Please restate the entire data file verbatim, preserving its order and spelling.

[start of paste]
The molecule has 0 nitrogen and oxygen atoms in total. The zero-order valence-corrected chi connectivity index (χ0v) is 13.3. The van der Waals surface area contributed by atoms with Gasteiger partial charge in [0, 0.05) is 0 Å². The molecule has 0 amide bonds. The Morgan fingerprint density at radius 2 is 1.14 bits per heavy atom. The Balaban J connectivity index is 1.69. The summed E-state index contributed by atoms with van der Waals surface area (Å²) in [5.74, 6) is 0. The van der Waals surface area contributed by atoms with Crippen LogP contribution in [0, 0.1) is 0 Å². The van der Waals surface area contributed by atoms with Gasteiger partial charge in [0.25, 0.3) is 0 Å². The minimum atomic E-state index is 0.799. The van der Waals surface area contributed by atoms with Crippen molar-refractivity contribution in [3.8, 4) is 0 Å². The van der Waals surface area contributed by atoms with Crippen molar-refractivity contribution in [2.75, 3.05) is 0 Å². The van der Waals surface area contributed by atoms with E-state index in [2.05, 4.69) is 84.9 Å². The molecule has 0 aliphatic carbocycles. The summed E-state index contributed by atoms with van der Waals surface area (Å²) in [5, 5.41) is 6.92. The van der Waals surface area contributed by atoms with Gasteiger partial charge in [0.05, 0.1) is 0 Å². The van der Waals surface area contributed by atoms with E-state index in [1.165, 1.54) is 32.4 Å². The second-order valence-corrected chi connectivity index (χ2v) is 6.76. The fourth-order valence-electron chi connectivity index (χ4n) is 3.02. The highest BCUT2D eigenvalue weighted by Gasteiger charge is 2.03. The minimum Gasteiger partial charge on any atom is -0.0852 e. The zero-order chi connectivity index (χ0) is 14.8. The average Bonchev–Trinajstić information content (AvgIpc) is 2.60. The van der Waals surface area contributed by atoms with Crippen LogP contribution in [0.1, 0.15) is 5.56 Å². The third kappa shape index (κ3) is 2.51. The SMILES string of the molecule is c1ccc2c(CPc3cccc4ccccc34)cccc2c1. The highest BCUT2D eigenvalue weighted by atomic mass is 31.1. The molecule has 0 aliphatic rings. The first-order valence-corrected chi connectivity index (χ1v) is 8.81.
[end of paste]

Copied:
The molecule has 0 nitrogen and oxygen atoms in total. The zero-order valence-corrected chi connectivity index (χ0v) is 13.3. The van der Waals surface area contributed by atoms with Gasteiger partial charge in [0, 0.05) is 0 Å². The molecule has 0 amide bonds. The Morgan fingerprint density at radius 2 is 1.14 bits per heavy atom. The Balaban J connectivity index is 1.69. The summed E-state index contributed by atoms with van der Waals surface area (Å²) in [5.74, 6) is 0. The van der Waals surface area contributed by atoms with Crippen LogP contribution in [0, 0.1) is 0 Å². The van der Waals surface area contributed by atoms with Gasteiger partial charge in [0.25, 0.3) is 0 Å². The minimum atomic E-state index is 0.799. The van der Waals surface area contributed by atoms with Crippen molar-refractivity contribution in [3.8, 4) is 0 Å². The van der Waals surface area contributed by atoms with Crippen molar-refractivity contribution in [2.75, 3.05) is 0 Å². The van der Waals surface area contributed by atoms with E-state index in [2.05, 4.69) is 84.9 Å². The molecule has 0 aliphatic carbocycles. The summed E-state index contributed by atoms with van der Waals surface area (Å²) in [5, 5.41) is 6.92. The van der Waals surface area contributed by atoms with Gasteiger partial charge in [0.05, 0.1) is 0 Å². The van der Waals surface area contributed by atoms with E-state index in [1.165, 1.54) is 32.4 Å². The second-order valence-corrected chi connectivity index (χ2v) is 6.76. The fourth-order valence-electron chi connectivity index (χ4n) is 3.02. The highest BCUT2D eigenvalue weighted by Gasteiger charge is 2.03. The minimum Gasteiger partial charge on any atom is -0.0852 e. The zero-order chi connectivity index (χ0) is 14.8. The average Bonchev–Trinajstić information content (AvgIpc) is 2.60. The van der Waals surface area contributed by atoms with Crippen LogP contribution in [0.1, 0.15) is 5.56 Å². The third kappa shape index (κ3) is 2.51. The SMILES string of the molecule is c1ccc2c(CPc3cccc4ccccc34)cccc2c1. The highest BCUT2D eigenvalue weighted by atomic mass is 31.1. The molecule has 0 aliphatic rings. The first-order valence-corrected chi connectivity index (χ1v) is 8.81.